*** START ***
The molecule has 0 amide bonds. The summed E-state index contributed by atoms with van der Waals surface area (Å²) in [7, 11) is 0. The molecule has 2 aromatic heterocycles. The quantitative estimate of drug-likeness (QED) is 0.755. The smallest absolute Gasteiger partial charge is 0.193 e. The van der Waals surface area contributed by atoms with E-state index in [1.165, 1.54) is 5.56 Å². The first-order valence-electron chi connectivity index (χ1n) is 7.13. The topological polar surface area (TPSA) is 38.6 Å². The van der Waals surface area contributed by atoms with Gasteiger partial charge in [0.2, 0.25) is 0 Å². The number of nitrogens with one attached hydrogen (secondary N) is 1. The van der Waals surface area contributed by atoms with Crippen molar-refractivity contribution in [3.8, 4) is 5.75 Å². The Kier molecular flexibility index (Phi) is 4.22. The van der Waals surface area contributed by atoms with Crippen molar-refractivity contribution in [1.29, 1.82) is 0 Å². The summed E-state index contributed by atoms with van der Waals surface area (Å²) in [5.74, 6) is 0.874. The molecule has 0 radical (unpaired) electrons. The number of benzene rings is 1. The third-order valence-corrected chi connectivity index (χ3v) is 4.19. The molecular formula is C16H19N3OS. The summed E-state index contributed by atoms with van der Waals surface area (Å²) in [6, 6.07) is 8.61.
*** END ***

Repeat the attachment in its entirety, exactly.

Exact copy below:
The molecule has 0 amide bonds. The summed E-state index contributed by atoms with van der Waals surface area (Å²) in [7, 11) is 0. The molecule has 2 aromatic heterocycles. The quantitative estimate of drug-likeness (QED) is 0.755. The smallest absolute Gasteiger partial charge is 0.193 e. The van der Waals surface area contributed by atoms with E-state index in [1.165, 1.54) is 5.56 Å². The first-order valence-electron chi connectivity index (χ1n) is 7.13. The topological polar surface area (TPSA) is 38.6 Å². The van der Waals surface area contributed by atoms with Gasteiger partial charge in [0.2, 0.25) is 0 Å². The number of nitrogens with one attached hydrogen (secondary N) is 1. The van der Waals surface area contributed by atoms with Crippen molar-refractivity contribution in [3.8, 4) is 5.75 Å². The Kier molecular flexibility index (Phi) is 4.22. The van der Waals surface area contributed by atoms with Crippen molar-refractivity contribution in [1.29, 1.82) is 0 Å². The summed E-state index contributed by atoms with van der Waals surface area (Å²) in [5.74, 6) is 0.874. The molecule has 0 radical (unpaired) electrons. The number of benzene rings is 1. The third-order valence-corrected chi connectivity index (χ3v) is 4.19. The molecular formula is C16H19N3OS. The summed E-state index contributed by atoms with van der Waals surface area (Å²) in [6, 6.07) is 8.61.